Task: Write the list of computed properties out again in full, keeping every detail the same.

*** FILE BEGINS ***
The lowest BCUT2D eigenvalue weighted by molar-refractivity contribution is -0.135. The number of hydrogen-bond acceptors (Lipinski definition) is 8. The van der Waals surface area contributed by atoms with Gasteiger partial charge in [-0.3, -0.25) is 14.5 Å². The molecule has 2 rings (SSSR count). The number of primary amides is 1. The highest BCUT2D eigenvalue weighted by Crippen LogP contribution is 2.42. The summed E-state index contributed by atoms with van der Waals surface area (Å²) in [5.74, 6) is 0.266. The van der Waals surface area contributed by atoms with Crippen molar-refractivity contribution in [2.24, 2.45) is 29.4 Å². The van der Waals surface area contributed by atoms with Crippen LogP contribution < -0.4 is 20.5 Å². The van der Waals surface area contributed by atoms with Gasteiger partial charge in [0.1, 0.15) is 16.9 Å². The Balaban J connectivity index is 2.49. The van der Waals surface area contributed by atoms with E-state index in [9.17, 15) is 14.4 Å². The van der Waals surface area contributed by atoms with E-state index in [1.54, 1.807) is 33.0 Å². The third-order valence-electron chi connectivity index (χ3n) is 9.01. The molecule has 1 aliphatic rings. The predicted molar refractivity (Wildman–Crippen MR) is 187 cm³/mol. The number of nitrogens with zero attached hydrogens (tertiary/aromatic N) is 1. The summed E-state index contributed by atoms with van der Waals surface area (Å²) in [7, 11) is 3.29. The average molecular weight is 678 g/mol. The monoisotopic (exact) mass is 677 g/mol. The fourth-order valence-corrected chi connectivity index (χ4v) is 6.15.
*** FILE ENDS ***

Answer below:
The lowest BCUT2D eigenvalue weighted by molar-refractivity contribution is -0.135. The number of hydrogen-bond acceptors (Lipinski definition) is 8. The van der Waals surface area contributed by atoms with Gasteiger partial charge in [-0.3, -0.25) is 14.5 Å². The molecule has 2 rings (SSSR count). The number of primary amides is 1. The highest BCUT2D eigenvalue weighted by Crippen LogP contribution is 2.42. The summed E-state index contributed by atoms with van der Waals surface area (Å²) in [5.74, 6) is 0.266. The van der Waals surface area contributed by atoms with Crippen molar-refractivity contribution in [2.24, 2.45) is 29.4 Å². The van der Waals surface area contributed by atoms with Crippen LogP contribution < -0.4 is 20.5 Å². The van der Waals surface area contributed by atoms with Gasteiger partial charge in [0.1, 0.15) is 16.9 Å². The Balaban J connectivity index is 2.49. The van der Waals surface area contributed by atoms with E-state index in [9.17, 15) is 14.4 Å². The van der Waals surface area contributed by atoms with E-state index in [1.54, 1.807) is 33.0 Å². The third-order valence-electron chi connectivity index (χ3n) is 9.01. The molecule has 1 aliphatic rings. The predicted molar refractivity (Wildman–Crippen MR) is 187 cm³/mol. The number of nitrogens with zero attached hydrogens (tertiary/aromatic N) is 1. The summed E-state index contributed by atoms with van der Waals surface area (Å²) in [7, 11) is 3.29. The average molecular weight is 678 g/mol. The monoisotopic (exact) mass is 677 g/mol. The fourth-order valence-corrected chi connectivity index (χ4v) is 6.15.